On Thursday, Nashville’s hotel rooms take another step toward becoming more expensive each night.
Metro Council will consider a 50-cent bump in the hotel motel tax to create special-event fund to finance new events that recruit more tourist activity and prop up the Music City Bowl with a consistent revenue stream. A six-member board would govern the fund’s spending.
Mayor Karl Dean supports the increase as does the Nashville Convention & Visitors Bureau and the Greater Nashville Hotel & Lodging Association.
It was no easy task getting the hospitality industry to agree. The process started almost a year ago and was heavily debated before the lodging association approved it. And there’s still grumbling amid the ranks about the increase, especially as the hotel industry feels the pinch of higher fuel prices and a sluggish economy.
The high-end hotels aren’t feeling it quite as much just yet. Most of the pain is on the lower end of the hotel market. But the higher-end facilities won’t be immune forever, particularly if fuel costs persist and corporate America really yanks the financial reins tighter.
Nashville recently increased the hotel tax — along with instituting other tourist-related taxes — to pay for a new downtown convention center.
According to the National Business Travel Association, Nashville ranks as the third highest in travel related expenses. American Hotel & Lodging’s June report on the hotel industry’s impact shows Nashville having the second highest total tax rate in the country. Chattanooga and Knoxville are just behind.
Some hoteliers are concerned that Nashville is beginning to price itself out of the market. Another issue is that if the cost to build a new convention center turns out to be higher than original estimates, there’s little room left to tap tourists for more hotel tax revenue.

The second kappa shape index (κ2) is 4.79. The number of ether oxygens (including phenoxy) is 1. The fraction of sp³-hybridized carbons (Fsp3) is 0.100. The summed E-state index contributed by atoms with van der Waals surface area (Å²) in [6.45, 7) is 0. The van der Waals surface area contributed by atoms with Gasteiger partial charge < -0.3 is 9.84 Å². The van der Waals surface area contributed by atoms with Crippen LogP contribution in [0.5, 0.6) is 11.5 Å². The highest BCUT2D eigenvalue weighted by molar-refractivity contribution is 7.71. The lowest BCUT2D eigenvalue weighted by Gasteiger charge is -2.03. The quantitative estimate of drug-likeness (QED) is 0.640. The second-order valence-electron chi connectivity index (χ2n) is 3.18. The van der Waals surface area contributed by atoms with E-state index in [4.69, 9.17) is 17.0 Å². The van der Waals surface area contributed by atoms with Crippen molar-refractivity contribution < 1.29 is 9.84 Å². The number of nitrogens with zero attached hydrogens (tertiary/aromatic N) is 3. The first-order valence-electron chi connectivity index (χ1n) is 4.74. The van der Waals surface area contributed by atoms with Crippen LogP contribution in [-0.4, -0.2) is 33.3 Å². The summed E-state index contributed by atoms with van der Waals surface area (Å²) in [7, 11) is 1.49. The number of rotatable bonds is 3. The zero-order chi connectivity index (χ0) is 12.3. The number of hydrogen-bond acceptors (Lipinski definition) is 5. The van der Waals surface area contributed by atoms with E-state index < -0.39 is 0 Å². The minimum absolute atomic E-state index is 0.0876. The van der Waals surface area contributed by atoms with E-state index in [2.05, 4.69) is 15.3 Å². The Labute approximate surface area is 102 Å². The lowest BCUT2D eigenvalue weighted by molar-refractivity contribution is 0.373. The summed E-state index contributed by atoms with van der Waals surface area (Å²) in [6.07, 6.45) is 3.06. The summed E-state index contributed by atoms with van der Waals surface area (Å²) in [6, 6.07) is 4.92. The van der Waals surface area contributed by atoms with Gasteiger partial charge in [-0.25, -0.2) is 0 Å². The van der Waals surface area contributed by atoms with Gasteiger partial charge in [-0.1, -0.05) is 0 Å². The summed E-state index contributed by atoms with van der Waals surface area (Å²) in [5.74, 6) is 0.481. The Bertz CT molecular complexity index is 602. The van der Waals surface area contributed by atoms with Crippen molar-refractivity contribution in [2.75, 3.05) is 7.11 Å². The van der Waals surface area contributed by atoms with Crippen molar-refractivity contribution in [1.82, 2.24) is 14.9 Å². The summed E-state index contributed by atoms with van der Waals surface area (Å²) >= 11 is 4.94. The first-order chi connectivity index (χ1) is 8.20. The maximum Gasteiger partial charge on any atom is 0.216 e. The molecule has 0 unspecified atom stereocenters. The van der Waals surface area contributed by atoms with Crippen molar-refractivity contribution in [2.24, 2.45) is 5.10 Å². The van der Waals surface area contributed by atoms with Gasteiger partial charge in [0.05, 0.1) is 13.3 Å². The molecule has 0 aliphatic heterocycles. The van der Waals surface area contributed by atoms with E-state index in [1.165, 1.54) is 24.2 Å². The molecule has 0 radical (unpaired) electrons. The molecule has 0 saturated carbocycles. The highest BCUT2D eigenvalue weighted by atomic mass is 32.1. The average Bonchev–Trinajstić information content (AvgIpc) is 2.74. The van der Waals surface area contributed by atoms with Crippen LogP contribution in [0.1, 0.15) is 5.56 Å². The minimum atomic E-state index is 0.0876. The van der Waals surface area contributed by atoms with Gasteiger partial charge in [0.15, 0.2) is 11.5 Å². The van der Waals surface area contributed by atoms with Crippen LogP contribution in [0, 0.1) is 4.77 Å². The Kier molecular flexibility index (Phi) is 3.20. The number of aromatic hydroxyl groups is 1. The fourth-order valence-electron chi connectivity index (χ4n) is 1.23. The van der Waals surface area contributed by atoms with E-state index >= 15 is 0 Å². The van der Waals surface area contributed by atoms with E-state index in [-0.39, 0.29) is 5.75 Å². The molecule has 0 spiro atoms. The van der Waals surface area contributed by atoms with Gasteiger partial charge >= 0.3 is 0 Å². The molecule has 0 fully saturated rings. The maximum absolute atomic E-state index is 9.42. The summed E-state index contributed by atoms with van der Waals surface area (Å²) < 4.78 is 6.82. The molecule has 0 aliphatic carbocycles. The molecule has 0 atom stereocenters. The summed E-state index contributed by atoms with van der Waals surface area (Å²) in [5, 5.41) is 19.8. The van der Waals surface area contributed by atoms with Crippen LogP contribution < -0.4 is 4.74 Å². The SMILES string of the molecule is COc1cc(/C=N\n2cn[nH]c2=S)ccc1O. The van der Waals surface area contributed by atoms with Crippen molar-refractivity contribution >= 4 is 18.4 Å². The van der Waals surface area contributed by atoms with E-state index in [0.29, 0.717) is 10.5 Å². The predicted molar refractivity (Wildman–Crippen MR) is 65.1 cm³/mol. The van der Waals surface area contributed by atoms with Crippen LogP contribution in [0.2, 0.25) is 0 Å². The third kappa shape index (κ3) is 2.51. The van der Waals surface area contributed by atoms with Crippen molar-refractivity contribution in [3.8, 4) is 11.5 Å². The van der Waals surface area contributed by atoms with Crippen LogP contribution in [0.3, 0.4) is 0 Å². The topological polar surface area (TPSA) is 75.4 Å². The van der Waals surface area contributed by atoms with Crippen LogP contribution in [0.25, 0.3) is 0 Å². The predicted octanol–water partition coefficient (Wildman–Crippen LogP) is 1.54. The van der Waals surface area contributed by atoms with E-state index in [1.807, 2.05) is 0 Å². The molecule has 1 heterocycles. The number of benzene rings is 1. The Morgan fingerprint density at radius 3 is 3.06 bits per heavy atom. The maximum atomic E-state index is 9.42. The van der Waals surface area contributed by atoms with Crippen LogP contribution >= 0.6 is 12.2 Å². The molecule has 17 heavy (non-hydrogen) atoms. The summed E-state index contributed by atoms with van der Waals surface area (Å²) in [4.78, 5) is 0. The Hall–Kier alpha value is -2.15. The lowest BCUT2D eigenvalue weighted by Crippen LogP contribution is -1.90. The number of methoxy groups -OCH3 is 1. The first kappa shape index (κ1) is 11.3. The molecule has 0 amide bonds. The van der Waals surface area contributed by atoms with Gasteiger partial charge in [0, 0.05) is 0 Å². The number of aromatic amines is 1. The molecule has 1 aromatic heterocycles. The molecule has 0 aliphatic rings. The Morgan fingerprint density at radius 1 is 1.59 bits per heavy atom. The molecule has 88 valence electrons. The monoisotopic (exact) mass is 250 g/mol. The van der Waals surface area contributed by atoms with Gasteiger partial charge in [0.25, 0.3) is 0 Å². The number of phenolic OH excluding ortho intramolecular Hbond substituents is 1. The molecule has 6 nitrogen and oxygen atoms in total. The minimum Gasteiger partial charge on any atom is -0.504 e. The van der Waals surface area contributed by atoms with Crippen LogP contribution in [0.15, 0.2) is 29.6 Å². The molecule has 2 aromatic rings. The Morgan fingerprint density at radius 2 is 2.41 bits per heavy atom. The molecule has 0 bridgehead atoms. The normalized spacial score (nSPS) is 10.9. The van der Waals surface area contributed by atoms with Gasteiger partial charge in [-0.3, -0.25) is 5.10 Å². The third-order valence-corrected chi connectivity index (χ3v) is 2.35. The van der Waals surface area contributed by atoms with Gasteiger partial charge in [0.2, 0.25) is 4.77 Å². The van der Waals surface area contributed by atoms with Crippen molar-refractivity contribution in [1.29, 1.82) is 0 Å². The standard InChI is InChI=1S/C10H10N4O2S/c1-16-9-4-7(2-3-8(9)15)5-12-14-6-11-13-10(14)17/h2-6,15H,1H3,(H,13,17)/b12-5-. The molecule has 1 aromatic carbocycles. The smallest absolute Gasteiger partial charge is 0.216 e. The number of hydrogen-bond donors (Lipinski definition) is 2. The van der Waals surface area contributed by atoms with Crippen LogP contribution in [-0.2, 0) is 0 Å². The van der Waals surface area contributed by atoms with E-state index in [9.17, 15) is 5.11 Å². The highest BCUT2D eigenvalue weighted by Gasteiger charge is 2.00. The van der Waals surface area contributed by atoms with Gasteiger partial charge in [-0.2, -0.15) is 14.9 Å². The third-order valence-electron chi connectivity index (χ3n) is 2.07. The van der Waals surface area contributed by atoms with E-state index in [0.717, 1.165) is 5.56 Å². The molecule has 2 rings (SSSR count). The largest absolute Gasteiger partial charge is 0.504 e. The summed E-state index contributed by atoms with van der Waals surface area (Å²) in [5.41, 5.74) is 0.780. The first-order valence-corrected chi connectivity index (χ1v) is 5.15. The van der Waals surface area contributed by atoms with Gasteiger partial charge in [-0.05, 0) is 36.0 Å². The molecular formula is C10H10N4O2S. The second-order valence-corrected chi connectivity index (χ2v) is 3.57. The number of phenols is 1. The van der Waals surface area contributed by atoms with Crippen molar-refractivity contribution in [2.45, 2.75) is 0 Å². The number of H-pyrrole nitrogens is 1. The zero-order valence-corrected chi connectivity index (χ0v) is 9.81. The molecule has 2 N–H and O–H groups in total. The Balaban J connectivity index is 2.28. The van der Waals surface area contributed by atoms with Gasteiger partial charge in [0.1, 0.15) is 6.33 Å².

Supporters, however, say there wasn’t any pushback from the convention market when $2 was being considered so they thought they had room for a little more.
Even Gaylord Entertainment bought into the idea of the fund.
Supporters note that the fund could be unwound if the convention center funding became an issue. That would take precedence because it’s viewed as a bigger producer of business for the city than any event the new fund could bring.
Creating the fund prompts the question, “Doesn’t the CVB do this anyway?”
Apparently, there isn’t a budget for taking a new idea from start to finish or effectively stealing a sporting event or music festival from another city. The fund would provide seed capital of sorts that perhaps is coupled with dollars from the Nashville’s corporate community.
But probably the best function for the board, at least to critics of the Nashville Sports Council and the Bowl management, is public accountability for the bowl game. One hospitality industry official said the bowl wouldn’t operate like a country club anymore.
The bowl’s finances have never been made public in its 10-year existence. There’s been considerable talk in back channels about the bowl’s profitability and lack of significant corporate sponsorship dollars.
In addition, someone from the fund’s board would have a spot on the bowl’s executive committee and there would be a public strategic planning process. So the bowl would have to give up something in return for a dedicated revenue stream.
Council members, however, have yet to see the agreement with the bowl organization.
If bowl officials don’t take the money, that either means profitability isn’t an issue or they just don’t want the public scrutiny.
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